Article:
Negative Lease Rates and the Ticking Gold Time Bomb
Much has been made recently about the “negative gold lease rates” derived from the London Bullion Market Association (LBMA) statistical gold and silver data, but reporting on the issue so far has generally lacked the background, substance and/or context required for many readers to even understand what information is being provided much less draw proper conclusions.
Here are some of the key points raised in our extensive analysis of the subject at Metal Augmentor:
(1) The combination of a falling gold price and rising forward rate is quite a bullish feature of the gold market that is lost in the reporting on negative gold lease rates. An increase in the gold forward rate indicates that owners selling gold will want it back once their immediate funding needs have abated. Therefore it is really the reluctance to sell gold outright that the market appears to be telegraphing via negative gold lease rates. This is a welcome change from a gold market recently dominated by weak-handed participants (Wall Street types like Paulson, Cramer, etc.) who primarily look to gold for its ability to generate speculative profits during periods of economic instability.
(2) The gold (or silver) lease rate does not necessarily represent the actual rate at which lease transactions are being done in the market. The published lease rate is simply an indicated value derived from two related variables, the gold forward rate and LIBOR. These rates can and do move in opposite directions for reasons unrelated to gold leasing activity.
(3) We believe the focus on negative lease rates misses the point of the current gold market structure and instead we should be looking at changes in the gold forward rate. The gold forward rate has increased during both the late September and current sell-offs in gold, which probably means that gold is being leased by central banks in order to provide liquidity for the banking system. Importantly, central bank gold is probably not being sold outright despite rumors to the contrary. The implication is that the current gold correction is similar to past events where gold has been used as a liquidity management tool. Its use for such purposes is hardly inappropriate -- after all, gold is the ultimate money and what good is money if it doesn't get used? In any case, the eventual reversal of gold funding activity should correspond with improved commercial bank liquidity and a return to gold's dominant price uptrend.
(4) Important structural changes in the financial sector could soon mean that gold’s widespread use as collateral and eventually as money might actually not be that far off. If so, it would only be a natural progression for an asset with no counterparty risk in a post-credit-bubble world. Excessive leverage has transformed even the gold swap and leasing business, which by definition is supposed to involve physical metal, into a paper form a number of years ago. While the recent reports from Bloomberg, Financial Times and elsewhere offer shreds of truth about this condition amid all their misdirection, they fail to examine underlying developments in the gold market that may change the sorry state of affairs. Among the most intriguing is the possible development of clearing and collateral facilities for 100% physical backed gold, perhaps in the format of the LBMA unallocated bullion account.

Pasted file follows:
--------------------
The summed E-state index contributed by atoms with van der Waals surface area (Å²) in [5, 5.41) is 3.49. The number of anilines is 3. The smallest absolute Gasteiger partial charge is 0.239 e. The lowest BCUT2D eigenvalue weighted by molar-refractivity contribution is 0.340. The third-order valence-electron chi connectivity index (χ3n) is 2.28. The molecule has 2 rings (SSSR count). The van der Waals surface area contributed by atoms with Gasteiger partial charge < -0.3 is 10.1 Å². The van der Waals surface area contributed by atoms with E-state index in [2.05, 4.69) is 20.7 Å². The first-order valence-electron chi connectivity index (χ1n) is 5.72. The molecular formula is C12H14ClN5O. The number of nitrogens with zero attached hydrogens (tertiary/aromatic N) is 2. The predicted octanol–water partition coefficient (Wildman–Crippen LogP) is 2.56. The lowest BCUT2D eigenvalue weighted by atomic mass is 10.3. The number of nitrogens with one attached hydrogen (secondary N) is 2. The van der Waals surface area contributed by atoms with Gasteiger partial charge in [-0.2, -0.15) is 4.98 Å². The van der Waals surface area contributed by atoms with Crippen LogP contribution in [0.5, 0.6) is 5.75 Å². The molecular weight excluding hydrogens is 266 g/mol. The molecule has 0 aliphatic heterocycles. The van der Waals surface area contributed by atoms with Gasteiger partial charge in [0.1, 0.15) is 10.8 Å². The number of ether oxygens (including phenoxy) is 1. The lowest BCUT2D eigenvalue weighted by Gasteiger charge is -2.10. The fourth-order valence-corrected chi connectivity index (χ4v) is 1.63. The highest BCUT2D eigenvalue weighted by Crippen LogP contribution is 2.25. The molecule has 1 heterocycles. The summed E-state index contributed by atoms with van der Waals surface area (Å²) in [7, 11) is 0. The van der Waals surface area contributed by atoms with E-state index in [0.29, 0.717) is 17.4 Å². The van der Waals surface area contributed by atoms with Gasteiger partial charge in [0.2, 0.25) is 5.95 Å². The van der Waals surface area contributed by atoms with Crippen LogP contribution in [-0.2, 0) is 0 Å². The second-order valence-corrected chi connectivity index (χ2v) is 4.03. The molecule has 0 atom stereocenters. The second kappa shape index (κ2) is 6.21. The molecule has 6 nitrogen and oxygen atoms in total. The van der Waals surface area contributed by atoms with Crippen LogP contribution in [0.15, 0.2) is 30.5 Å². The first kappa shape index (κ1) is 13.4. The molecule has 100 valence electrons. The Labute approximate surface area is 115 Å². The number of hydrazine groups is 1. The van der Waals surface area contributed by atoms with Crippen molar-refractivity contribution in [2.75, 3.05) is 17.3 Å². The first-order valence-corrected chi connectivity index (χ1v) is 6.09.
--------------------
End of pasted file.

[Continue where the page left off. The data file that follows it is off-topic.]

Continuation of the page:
We suspect that all this talk about “negative gold lease rates” may represent the initial glimmer of recognition that a major development is afoot in the gold market. Pieces of the puzzle are being put together without most people really knowing or understanding what the completed picture looks like. The general trend of the financial markets thanks to the information age has been to move away from intermediation and toward self-directed transaction. The tri-party arrangement redefines the role of the intermediary so that it is no longer the matchmaker between customers but rather acts as a clearing agent, administrator of collateral and a funding backstop.
Importantly, in a tri-party arrangement one party posts the collateral that the other party desires. And that desire for specific collateral is where things could get interesting for the gold market with gold being the ultimate collateral. In essence the selective collateral nature of the tri-party format may force bullion banks to eventually declare their unallocated LBMA gold accounts as backed by 100% physical bullion. While there certainly will be gold appearing on the market from time to time in the form of gold leasing or similar funding arrangements, the 300 year history of archaic bullion banking may be coming to an end. If so, it could ironically be JP Morgan that modernizes the gold standard by establishing gold as the premier monetary asset with no counterparty risk and infinite mobility.
The gold time bomb takes the form of a possible panic out of paper gold into physical metal when counterparty risk reaches an extreme level whereas a new gold standard would complement modern financial markets by serving as the ultimate asset: gold with mobility and no counterparty risk. We believe such a radical development could take shape if the most popular paper gold product available today, the LBMA unallocated bullion account, is used increasingly as a source of secured funding between counterparties rather than as credit between a bullion bank and its customers. Indeed, if the gold market is left to its own devices, the shunning of credit risk will eventually lead counterparties to demand that gold be provided in the form of risk-free collateral. The LBMA and bullion banks would then have no choice but to establish and market 100% physical backed unallocated gold accounts similar to BullionVault and GoldMoney, except on a grand scale.
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